In November, when ultranationalists planned the annual “Russian March,” they were banished to the outskirts of Moscow to demonstrate and their leader was arrested for “extremism”; the official “National Unity Day” had a far higher turn-out as the government stoked patriotic sentiments around the Anschluss of Crimea.
Other than the war in Ukraine, few other issues could turn people out to the streets; in November doctors came in their gowns to Manezh Square to protest major lay-offs and health care budget cuts, and in December, more radical protesters blocked Tverskaya Street in protest against the economic crisis.
The cost of taking part in protests not authorized by the government is high; even two years after the May 2012 Bolotnaya Square demonstrations against Putin’s rigged re-election, for which some leaders were sentenced to 4 to 5 years, investigators were still rounding up suspects including this week. Even quiet candlelight vigils for the victims in the war in Ukraine led to detentions.
In September, Izvestiya reported the launching of an “Anti-Maidan” movement to be made up of nationalists and conservatives and Russian Orthodox church leaders who said they would work to derail or block any pro-Maidan demonstrations in Russia. The appearance of this government-sanctioned effort revealed the intense paranoia about any spread of the Kiev phenomenon to Russia. When movies are shown or theatrical performances have been staged in Moscow related to Maidan, ultranationalist hecklers are permitted to harass them and police raid them and detain some participants.
Curiously, this movement then morphed into a somewhat different configuration where the church leaders were shed, possibly because the Moscow Patriarchate – half of whose parishes are in Ukraine – realized they had to tone down the rhetoric. So the bikers, Cossacks and Afghan war vets came into the fore. These are the people who openly threaten to beat liberal demonstrators — and have made good on those threats, for example at a meeting in defense of Navalny in January 2015.
Russia’s economy is suffering, but its problems began before the war. An interesting fact that emerged from a meeting with regional governors in February is that deficit for provinces tripled to 642 billion rubles ($9.5 billion) in 2013 when the regions went into debt to fulfill Putin’s post-election populist promises of higher salaries and pensions . This is a telling moment, as it indicates the beginnings of the economic crisis long before the war in Ukraine, Western sanctions, and the fall in the price of oil. Now that the ruble has crashed and Russians have lost a third of both their paychecks and their savings, and the price of oil has also fallen to half what it was last year, Russia is reeling.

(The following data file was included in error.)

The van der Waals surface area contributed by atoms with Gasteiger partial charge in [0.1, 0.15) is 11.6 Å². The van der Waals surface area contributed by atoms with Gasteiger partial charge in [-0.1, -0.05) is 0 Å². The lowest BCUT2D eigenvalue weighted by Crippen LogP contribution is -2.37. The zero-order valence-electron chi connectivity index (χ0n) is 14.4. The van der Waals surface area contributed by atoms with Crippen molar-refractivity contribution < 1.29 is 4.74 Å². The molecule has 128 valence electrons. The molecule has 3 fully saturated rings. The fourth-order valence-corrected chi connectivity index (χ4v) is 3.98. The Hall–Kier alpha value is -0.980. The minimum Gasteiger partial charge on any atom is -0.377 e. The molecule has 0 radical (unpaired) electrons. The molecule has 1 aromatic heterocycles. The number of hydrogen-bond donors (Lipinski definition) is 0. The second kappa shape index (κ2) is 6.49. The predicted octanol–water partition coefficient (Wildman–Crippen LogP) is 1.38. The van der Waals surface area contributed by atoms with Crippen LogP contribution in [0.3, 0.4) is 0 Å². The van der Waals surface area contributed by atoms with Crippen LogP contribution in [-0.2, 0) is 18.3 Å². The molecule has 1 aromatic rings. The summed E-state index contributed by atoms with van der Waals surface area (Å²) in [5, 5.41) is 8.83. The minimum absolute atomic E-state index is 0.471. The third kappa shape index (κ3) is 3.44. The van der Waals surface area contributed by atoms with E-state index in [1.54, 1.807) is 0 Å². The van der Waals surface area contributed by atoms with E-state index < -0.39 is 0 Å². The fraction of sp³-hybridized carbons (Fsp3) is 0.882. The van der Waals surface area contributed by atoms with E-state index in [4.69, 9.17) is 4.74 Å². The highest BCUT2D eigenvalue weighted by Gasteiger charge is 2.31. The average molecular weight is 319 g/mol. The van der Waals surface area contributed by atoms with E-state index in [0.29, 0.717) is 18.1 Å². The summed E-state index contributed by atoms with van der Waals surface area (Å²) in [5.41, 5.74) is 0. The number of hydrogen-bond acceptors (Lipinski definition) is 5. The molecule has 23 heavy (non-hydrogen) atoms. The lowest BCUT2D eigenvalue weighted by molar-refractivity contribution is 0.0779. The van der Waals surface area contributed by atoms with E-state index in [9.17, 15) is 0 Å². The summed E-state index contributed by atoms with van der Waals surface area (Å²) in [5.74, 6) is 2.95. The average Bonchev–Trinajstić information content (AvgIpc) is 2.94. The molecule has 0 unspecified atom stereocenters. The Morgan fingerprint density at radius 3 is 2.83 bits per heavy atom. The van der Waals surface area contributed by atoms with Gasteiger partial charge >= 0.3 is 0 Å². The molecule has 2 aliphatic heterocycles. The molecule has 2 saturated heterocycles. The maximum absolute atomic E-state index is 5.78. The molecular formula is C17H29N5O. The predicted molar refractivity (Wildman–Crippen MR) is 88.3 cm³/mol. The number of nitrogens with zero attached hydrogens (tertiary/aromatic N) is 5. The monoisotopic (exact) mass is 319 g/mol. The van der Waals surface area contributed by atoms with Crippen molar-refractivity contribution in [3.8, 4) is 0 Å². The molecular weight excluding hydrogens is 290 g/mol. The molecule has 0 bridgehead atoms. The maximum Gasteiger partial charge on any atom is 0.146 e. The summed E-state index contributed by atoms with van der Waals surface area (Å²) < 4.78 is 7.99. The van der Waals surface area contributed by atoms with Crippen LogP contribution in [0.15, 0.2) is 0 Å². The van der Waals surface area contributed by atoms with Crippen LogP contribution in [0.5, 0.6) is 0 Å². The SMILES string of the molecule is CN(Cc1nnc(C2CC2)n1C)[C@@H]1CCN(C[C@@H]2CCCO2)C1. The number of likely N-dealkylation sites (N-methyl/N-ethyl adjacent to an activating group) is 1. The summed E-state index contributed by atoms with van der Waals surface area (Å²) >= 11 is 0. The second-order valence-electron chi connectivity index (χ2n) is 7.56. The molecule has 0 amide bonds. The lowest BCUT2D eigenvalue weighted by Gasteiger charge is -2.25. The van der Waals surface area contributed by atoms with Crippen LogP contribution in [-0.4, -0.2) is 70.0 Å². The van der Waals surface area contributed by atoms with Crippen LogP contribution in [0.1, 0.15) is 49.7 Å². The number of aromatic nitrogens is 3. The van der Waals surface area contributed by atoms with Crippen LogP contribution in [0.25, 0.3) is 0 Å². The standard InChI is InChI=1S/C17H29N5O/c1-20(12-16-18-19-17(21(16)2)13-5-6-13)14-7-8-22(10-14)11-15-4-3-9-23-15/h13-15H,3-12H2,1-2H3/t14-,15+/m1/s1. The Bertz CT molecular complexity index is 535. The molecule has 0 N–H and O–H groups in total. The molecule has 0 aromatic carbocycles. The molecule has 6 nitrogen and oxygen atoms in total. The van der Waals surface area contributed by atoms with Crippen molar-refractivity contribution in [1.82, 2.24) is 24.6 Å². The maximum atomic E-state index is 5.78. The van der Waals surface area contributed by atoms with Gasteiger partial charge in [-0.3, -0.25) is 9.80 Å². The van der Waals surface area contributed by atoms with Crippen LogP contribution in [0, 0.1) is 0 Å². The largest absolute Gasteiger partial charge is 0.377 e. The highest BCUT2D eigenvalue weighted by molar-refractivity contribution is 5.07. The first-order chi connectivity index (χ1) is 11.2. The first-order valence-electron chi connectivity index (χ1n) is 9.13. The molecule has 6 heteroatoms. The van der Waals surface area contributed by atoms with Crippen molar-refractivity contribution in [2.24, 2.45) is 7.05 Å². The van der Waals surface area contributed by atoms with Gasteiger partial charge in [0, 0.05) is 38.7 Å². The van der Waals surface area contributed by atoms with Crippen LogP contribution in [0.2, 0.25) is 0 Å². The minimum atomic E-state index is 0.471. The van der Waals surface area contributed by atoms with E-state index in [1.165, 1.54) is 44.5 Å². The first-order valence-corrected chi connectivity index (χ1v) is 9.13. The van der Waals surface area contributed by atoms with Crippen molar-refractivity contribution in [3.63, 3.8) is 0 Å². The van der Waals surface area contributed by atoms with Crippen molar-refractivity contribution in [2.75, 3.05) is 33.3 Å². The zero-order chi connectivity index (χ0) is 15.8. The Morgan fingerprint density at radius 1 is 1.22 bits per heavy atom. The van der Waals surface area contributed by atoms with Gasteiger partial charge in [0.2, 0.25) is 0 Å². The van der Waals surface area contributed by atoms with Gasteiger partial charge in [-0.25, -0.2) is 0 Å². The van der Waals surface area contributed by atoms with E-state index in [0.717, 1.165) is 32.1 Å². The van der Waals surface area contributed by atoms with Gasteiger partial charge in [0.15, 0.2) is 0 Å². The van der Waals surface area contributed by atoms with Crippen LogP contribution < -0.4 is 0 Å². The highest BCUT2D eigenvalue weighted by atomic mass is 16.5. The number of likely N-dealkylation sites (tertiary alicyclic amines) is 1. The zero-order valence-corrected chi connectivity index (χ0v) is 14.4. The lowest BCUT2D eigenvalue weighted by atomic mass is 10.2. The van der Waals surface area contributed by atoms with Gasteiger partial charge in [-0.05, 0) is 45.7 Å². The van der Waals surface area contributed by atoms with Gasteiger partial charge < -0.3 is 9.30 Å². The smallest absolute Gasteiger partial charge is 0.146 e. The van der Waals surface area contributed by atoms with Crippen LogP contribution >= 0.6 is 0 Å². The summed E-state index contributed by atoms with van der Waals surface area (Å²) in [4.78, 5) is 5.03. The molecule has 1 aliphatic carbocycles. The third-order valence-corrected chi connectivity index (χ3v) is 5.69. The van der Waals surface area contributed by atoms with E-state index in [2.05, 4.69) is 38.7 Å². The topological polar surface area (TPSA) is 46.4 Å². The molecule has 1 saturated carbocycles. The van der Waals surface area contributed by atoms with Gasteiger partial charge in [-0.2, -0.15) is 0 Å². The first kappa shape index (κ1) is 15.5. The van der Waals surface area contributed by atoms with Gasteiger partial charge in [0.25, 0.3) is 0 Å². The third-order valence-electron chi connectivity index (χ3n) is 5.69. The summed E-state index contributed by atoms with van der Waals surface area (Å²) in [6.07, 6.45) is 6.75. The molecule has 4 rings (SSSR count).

Yet so far, these hardships have not led to massive unrest on economic grounds. There haven’t been any big labor strikes or mass protests devoted only to economic issues — only the relatively small doctors’ rallies and a few scattered workers’ actions around Russia. The opposition’s march planned for March 1, to be held on the outskirts of Moscow in the hopes of getting a permit is emphasizing the government’s poor handling of the economic crisis and opposes the war in Ukraine, which is very much related.
Due to harsh government crackdowns, the monopolization of television, increased controls of the Internet, Russia’s struggling opposition is unlikely to mount anything resembling the protests in Kiev or even New York, despite cries of “Occupy!” and “Maidan!” at every demonstration that gets more than a dozen people. Some of these types of protests have been ethnic riots attacking migrant laborers from the Caucasus and Central Asia. This sort of phenomenon has led some analysts to conclude that if there is any massive protest in Russia or threat to Putin or regional leaders, it will be in the form of nationalist discontent, based on economic demands or even fascist in nature.
This overlooks the reality that the main fascistic tendencies are coming from Putin in the Kremlin, not the street, and have led to a war on neighboring country, threats to other neighbors and destruction of relations with the West. A running joke in Russian says that the patriotic slogan “Krym Nash!” (“Crimea is ours!) promulgated by state TV and state propagandists on social media has turned into the anagram “Kryshe Nam” which translates as something like “We’re done for,” with the realization that Russia’s aggression abroad has brought it a crisis at home for which Moscow can only blame itself. But with Western foundations and businesses chased out of Russia, it seems as if there is little leverage the West has to protect Russia’s fragile democratic movement, even as opposition leaders and human rights advocates themselves are demonized as a “fifth column” or “foreign agents” supposedly managed from the State Department, awash in dollar bills.
One year after the takeover of the Crimean parliament at gunpoint, Boris Nemtsov lay dead from assassin’s bullets in front of the Kremlin’s walls, two days before he was to lead the protest March 1. He had been preparing a report about Russian soldiers killed in Ukraine. Investigators have not yet found a suspect, but part of what made it possible to kill Nemtsov was state media vilifying him and other opposition as “fifth columnists.” He was under constant surveillance. Billboards, ads, YouTube videos and print media were filled with hatred of him — a week before his death, state-supported Anti-Maidan marchers carried a portrait condemning him as the “organizer of Maidan” in Russia. But as Kirill Martynov said in Novaya Gazeta, instead of Maidan — the hope of change — Donbass — the horror of war — has came to Moscow.